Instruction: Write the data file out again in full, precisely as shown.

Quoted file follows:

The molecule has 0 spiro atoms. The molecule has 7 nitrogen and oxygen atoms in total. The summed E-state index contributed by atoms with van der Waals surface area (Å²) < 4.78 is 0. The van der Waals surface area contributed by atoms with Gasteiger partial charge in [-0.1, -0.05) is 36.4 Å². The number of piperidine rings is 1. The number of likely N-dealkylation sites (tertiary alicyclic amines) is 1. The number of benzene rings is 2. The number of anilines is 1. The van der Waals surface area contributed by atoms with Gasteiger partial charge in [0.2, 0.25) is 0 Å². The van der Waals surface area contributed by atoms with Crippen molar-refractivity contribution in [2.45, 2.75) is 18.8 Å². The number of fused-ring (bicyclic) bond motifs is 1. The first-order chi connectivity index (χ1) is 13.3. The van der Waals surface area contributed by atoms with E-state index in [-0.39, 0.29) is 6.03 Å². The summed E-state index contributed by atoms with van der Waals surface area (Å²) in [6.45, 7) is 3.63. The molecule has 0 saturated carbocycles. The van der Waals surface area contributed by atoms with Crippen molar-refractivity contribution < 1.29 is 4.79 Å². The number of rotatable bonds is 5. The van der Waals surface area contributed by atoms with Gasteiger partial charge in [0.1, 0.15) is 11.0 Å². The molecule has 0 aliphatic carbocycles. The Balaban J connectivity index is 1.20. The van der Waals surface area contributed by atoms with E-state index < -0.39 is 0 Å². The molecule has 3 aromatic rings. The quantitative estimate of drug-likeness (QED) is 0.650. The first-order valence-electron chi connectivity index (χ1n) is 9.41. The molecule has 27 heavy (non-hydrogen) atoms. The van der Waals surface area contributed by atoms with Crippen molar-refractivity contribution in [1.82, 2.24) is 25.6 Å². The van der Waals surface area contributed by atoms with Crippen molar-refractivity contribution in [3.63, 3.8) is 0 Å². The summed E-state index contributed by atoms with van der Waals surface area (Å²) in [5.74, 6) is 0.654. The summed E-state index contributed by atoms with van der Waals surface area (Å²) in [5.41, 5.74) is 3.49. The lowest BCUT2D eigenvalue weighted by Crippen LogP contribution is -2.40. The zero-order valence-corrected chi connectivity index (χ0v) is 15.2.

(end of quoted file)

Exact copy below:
The molecule has 0 spiro atoms. The molecule has 7 nitrogen and oxygen atoms in total. The summed E-state index contributed by atoms with van der Waals surface area (Å²) < 4.78 is 0. The van der Waals surface area contributed by atoms with Gasteiger partial charge in [-0.1, -0.05) is 36.4 Å². The number of piperidine rings is 1. The number of likely N-dealkylation sites (tertiary alicyclic amines) is 1. The number of benzene rings is 2. The number of anilines is 1. The van der Waals surface area contributed by atoms with Gasteiger partial charge in [0.2, 0.25) is 0 Å². The van der Waals surface area contributed by atoms with Crippen molar-refractivity contribution in [2.45, 2.75) is 18.8 Å². The number of fused-ring (bicyclic) bond motifs is 1. The first-order chi connectivity index (χ1) is 13.3. The van der Waals surface area contributed by atoms with E-state index in [-0.39, 0.29) is 6.03 Å². The summed E-state index contributed by atoms with van der Waals surface area (Å²) in [6.45, 7) is 3.63. The molecule has 0 saturated carbocycles. The van der Waals surface area contributed by atoms with Crippen molar-refractivity contribution < 1.29 is 4.79 Å². The number of rotatable bonds is 5. The van der Waals surface area contributed by atoms with Gasteiger partial charge in [0.1, 0.15) is 11.0 Å². The molecule has 0 aliphatic carbocycles. The Balaban J connectivity index is 1.20. The van der Waals surface area contributed by atoms with E-state index < -0.39 is 0 Å². The molecule has 3 aromatic rings. The quantitative estimate of drug-likeness (QED) is 0.650. The first-order valence-electron chi connectivity index (χ1n) is 9.41. The molecule has 27 heavy (non-hydrogen) atoms. The van der Waals surface area contributed by atoms with Crippen molar-refractivity contribution in [1.82, 2.24) is 25.6 Å². The van der Waals surface area contributed by atoms with Crippen molar-refractivity contribution in [3.63, 3.8) is 0 Å². The summed E-state index contributed by atoms with van der Waals surface area (Å²) in [5.74, 6) is 0.654. The summed E-state index contributed by atoms with van der Waals surface area (Å²) in [5.41, 5.74) is 3.49. The lowest BCUT2D eigenvalue weighted by Crippen LogP contribution is -2.40. The zero-order valence-corrected chi connectivity index (χ0v) is 15.2.